Bagrada bugs, which were first confirmed in California six years ago, have been steadily expanding their range to the east and north.
They now have been confirmed as far north as Yolo County and have taken up residence in counties stretching from Santa Clara and San Mateo west to Fresno and Inyo counties, according to a University of California news release.
The university has tracked the pest's expansion using citizen scientists.
Bagrada bugs, which have also hit crops in Arizona's Yuma Valley, prefer cruciferous vegetables, such as cabbage, kale, cauliflower, brussels sprouts and broccoli.
In home gardens, they also have been found on green beans, cantaloupe, corn, peppers, potatoes, tomatoes and sunflowers.
In addition, the bugs have been found on ornamentals, including sweet alyssum, stock and candytuft.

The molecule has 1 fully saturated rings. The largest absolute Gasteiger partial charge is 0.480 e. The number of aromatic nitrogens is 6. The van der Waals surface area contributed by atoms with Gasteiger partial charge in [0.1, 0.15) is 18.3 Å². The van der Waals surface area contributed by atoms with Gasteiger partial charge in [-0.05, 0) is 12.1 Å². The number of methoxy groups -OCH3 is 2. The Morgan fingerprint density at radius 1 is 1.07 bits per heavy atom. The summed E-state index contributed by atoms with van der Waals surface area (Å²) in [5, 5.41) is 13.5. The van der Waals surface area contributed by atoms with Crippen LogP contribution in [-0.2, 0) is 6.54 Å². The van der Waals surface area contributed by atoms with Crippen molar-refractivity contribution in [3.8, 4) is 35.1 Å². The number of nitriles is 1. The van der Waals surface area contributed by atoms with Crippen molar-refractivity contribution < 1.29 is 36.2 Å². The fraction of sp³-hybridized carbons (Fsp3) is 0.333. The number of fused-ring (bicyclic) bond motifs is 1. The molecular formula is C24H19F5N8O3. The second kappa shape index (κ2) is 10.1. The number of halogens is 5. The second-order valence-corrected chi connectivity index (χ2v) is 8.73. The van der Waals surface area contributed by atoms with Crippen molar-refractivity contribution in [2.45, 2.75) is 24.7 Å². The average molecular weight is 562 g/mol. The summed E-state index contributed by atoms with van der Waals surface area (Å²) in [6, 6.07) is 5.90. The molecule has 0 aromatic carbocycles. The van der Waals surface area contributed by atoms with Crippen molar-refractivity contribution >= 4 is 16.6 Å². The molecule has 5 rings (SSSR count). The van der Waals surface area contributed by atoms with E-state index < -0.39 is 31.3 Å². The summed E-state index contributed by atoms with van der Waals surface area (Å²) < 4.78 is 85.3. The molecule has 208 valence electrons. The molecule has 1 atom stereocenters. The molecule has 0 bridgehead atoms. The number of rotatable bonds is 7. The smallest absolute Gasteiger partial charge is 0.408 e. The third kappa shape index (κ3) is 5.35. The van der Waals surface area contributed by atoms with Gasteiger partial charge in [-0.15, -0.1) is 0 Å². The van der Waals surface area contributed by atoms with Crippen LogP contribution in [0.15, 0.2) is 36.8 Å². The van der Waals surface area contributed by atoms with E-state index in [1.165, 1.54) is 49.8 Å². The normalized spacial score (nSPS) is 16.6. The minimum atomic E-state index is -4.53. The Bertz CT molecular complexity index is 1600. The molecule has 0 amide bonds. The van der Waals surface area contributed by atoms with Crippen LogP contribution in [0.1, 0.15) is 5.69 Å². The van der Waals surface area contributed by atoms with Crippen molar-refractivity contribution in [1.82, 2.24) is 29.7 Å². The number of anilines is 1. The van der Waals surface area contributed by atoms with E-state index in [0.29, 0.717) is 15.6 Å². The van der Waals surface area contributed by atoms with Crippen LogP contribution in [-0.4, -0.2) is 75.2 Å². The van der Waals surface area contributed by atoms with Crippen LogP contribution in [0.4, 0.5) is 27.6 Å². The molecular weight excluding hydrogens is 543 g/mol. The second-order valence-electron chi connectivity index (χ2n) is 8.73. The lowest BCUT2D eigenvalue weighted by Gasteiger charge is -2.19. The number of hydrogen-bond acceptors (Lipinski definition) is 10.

Adult bagrada bugs are about the size of a watermelon seeds with black backs and white and orange markings.
Immature nymphs are more round with red, black and white markings. They can be mistaken for ladybird beetles.
Both adults and nymphs have piercing and sucking mouth parts. As they feed, they remove plant sap and cause dead spots plant leaves and stems where they feed.
Under severe infestations, especially with young transplants, the pest can stunt, deform and even kill plants.
Originally it was hoped that Northern California's colder winter temperatures would help prevent their northerly march.
But bugs simply take up refuge in the top layer of soil around the crops and appear to survive.